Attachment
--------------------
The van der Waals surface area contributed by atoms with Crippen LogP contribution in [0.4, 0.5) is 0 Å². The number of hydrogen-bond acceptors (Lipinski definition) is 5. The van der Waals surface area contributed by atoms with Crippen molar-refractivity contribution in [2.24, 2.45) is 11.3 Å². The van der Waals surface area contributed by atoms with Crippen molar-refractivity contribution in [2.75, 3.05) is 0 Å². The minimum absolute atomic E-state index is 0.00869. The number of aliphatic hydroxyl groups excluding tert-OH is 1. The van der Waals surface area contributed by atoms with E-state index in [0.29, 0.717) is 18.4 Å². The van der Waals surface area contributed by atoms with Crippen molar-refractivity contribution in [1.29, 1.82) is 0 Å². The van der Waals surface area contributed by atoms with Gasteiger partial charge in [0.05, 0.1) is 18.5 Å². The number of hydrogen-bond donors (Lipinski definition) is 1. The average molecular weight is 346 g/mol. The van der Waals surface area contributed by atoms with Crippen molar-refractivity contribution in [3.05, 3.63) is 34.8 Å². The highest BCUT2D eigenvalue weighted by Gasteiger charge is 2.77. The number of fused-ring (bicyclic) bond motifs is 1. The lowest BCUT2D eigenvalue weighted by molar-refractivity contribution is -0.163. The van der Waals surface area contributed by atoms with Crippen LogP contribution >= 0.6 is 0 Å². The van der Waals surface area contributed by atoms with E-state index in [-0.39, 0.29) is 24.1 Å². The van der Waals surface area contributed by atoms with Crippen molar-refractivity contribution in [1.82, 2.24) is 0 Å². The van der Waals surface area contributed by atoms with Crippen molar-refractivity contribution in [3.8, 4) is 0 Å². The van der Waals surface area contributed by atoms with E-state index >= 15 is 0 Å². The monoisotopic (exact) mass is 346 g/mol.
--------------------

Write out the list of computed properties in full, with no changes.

The van der Waals surface area contributed by atoms with Crippen LogP contribution in [0.4, 0.5) is 0 Å². The number of hydrogen-bond acceptors (Lipinski definition) is 5. The van der Waals surface area contributed by atoms with Crippen molar-refractivity contribution in [2.24, 2.45) is 11.3 Å². The van der Waals surface area contributed by atoms with Crippen molar-refractivity contribution in [2.75, 3.05) is 0 Å². The minimum absolute atomic E-state index is 0.00869. The number of aliphatic hydroxyl groups excluding tert-OH is 1. The van der Waals surface area contributed by atoms with E-state index in [0.29, 0.717) is 18.4 Å². The van der Waals surface area contributed by atoms with Crippen molar-refractivity contribution in [1.29, 1.82) is 0 Å². The van der Waals surface area contributed by atoms with Gasteiger partial charge in [0.05, 0.1) is 18.5 Å². The number of hydrogen-bond donors (Lipinski definition) is 1. The average molecular weight is 346 g/mol. The van der Waals surface area contributed by atoms with Crippen molar-refractivity contribution in [3.05, 3.63) is 34.8 Å². The highest BCUT2D eigenvalue weighted by Gasteiger charge is 2.77. The number of fused-ring (bicyclic) bond motifs is 1. The lowest BCUT2D eigenvalue weighted by molar-refractivity contribution is -0.163. The van der Waals surface area contributed by atoms with Crippen LogP contribution >= 0.6 is 0 Å². The van der Waals surface area contributed by atoms with E-state index in [-0.39, 0.29) is 24.1 Å². The van der Waals surface area contributed by atoms with Crippen molar-refractivity contribution in [1.82, 2.24) is 0 Å². The van der Waals surface area contributed by atoms with Crippen molar-refractivity contribution in [3.8, 4) is 0 Å². The van der Waals surface area contributed by atoms with E-state index >= 15 is 0 Å². The monoisotopic (exact) mass is 346 g/mol.